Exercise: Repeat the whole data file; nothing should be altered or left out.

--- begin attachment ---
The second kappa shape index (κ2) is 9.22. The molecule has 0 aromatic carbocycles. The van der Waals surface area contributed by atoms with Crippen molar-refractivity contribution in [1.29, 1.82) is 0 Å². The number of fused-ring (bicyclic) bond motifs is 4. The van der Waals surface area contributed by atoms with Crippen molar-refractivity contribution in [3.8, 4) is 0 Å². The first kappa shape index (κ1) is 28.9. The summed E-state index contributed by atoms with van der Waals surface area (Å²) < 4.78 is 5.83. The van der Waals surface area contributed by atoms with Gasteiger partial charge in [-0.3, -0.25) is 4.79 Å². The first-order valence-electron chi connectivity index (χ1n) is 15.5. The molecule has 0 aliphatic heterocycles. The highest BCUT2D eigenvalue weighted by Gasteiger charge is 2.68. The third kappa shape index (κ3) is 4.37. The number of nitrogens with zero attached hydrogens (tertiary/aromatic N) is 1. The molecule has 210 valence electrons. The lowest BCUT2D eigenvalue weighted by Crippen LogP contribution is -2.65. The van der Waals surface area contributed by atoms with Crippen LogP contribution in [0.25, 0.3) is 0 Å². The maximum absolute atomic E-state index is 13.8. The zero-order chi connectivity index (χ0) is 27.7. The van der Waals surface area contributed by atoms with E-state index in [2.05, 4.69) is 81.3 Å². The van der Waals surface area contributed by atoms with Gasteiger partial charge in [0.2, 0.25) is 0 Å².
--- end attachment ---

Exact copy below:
The second kappa shape index (κ2) is 9.22. The molecule has 0 aromatic carbocycles. The van der Waals surface area contributed by atoms with Crippen molar-refractivity contribution in [1.29, 1.82) is 0 Å². The number of fused-ring (bicyclic) bond motifs is 4. The van der Waals surface area contributed by atoms with Crippen molar-refractivity contribution in [3.8, 4) is 0 Å². The first kappa shape index (κ1) is 28.9. The summed E-state index contributed by atoms with van der Waals surface area (Å²) < 4.78 is 5.83. The van der Waals surface area contributed by atoms with Gasteiger partial charge in [-0.3, -0.25) is 4.79 Å². The first-order valence-electron chi connectivity index (χ1n) is 15.5. The molecule has 0 aliphatic heterocycles. The highest BCUT2D eigenvalue weighted by Gasteiger charge is 2.68. The third kappa shape index (κ3) is 4.37. The number of nitrogens with zero attached hydrogens (tertiary/aromatic N) is 1. The molecule has 210 valence electrons. The lowest BCUT2D eigenvalue weighted by Crippen LogP contribution is -2.65. The van der Waals surface area contributed by atoms with Crippen LogP contribution in [0.25, 0.3) is 0 Å². The maximum absolute atomic E-state index is 13.8. The zero-order chi connectivity index (χ0) is 27.7. The van der Waals surface area contributed by atoms with E-state index in [2.05, 4.69) is 81.3 Å². The van der Waals surface area contributed by atoms with Gasteiger partial charge in [0.2, 0.25) is 0 Å².